I understand what Michael, Burgers, and Scott are saying, but there is a distinct difference between what works on the street and the amount of time involved.

              Michael, until one can determine what the individual has as far as weapons or whatever, you do not want to leave him in the car where you can’t see what he is doing with his hands, etc.

              Burgers, I would worry about the legal ramifications way later, and never on the street. That is not to say I ignore the law, it is just that the legal nuances are not what I would be thinking of at the time.

              Scott, I agree that a person has a right to be left alone, and that it’s not the citizen’s problem. I don’t have a clue how to address that issue, under this fact pattern, other than how the officer handled it.

            4. Brett Middleton

              Of course an innocent person wants to be left alone. So does a guilty one. But society also wants policing to ensure that the guilty ones aren’t left alone. To get this policing, given that infallible police are not available, the innocent must accept that they may sometimes be subjected to mistaken interactions. It’s a necessary tradeoff.

              Naturally we want to reduce the number of these mistaken interactions as far as is feasible. But, more importantly I think, we want to minimize the duration and consequences when they do occur. If the tech is causing a rise in the number of interactions but is also catching more of the guilty, I think we could live with it if it weren’t for what appears to be a simultaneous rise in the costs — in blood and treasure — of the mistakes.

            5. Michael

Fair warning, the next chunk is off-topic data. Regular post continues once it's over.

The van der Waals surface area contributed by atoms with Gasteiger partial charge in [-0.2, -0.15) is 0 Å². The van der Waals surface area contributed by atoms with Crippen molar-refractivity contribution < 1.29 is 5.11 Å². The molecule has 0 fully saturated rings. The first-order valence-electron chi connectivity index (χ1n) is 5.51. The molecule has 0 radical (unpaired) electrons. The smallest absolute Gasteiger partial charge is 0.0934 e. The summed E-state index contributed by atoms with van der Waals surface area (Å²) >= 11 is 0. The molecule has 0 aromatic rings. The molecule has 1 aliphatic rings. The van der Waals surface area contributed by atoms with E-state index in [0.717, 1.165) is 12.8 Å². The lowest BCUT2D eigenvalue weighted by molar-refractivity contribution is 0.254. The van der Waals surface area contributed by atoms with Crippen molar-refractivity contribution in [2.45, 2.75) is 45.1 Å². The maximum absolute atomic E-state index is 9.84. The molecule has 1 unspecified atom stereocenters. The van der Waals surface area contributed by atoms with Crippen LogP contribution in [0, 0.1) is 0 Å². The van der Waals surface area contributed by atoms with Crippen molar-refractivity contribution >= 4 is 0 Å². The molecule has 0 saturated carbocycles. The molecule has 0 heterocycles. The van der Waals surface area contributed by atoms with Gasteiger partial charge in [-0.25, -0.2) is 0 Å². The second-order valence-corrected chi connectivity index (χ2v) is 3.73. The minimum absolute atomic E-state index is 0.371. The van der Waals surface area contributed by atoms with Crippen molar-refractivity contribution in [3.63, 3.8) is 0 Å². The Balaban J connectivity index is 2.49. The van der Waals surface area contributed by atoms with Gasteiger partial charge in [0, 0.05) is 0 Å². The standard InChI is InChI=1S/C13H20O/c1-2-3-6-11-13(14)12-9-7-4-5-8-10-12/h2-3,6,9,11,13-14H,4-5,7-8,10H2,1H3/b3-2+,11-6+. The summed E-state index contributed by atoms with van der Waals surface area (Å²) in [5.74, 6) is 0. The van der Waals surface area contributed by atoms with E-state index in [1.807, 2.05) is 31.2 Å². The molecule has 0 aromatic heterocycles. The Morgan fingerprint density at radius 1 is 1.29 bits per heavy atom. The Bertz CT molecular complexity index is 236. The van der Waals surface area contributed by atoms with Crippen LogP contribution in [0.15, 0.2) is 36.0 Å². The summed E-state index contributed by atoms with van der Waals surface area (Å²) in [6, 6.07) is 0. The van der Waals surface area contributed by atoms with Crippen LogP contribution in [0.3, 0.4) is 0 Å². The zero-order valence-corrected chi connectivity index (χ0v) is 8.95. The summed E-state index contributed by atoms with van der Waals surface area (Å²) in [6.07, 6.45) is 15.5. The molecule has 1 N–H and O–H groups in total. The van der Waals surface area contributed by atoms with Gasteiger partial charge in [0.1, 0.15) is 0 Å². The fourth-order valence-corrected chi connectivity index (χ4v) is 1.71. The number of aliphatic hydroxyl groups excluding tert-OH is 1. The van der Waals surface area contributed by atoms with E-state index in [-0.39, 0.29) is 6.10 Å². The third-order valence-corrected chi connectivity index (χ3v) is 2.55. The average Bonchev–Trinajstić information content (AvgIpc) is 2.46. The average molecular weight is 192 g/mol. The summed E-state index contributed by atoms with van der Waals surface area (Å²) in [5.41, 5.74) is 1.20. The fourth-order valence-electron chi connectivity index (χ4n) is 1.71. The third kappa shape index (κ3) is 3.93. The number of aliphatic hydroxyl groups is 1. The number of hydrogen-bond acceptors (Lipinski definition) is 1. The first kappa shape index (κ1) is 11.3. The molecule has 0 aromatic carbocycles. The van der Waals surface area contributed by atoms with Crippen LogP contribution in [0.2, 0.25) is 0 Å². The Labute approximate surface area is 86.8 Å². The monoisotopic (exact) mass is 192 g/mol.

I get that the street is different, but prior to the stop there was allegedly an effort by the officer to visually confirm the license. Now the officer had the chance. In fact, from my perspective,the officer could have handled it safely and without ever leaving the car. Simple run the plate, realize they had the wrong car, and leave the scene with an apologetic wave as you pass. Or get on the loudspeaker and say thanks for stopping, but it seems I have the wrong car, have a good day. And leave. Is interaction a requirement?

  3. Kathryn Kase

    That’s some BMW if it can also perform a sonogram. No wonder the police wanted to stop it. I’ll bet the local imaging companies did, too.

  4. Michael

    Okay, contact is needed. But I still don’t understand why the officer didn’t confirm the license plate before approaching. That makes absolutely no sense to me. It’s not the kind of car that was stolen, and it’s not the plate from the stolen car. Frankly, at that point, it seems a reasonable person would have to assume there has been a glitch somewhere. Once the car was stopped, nothing matched the initial report.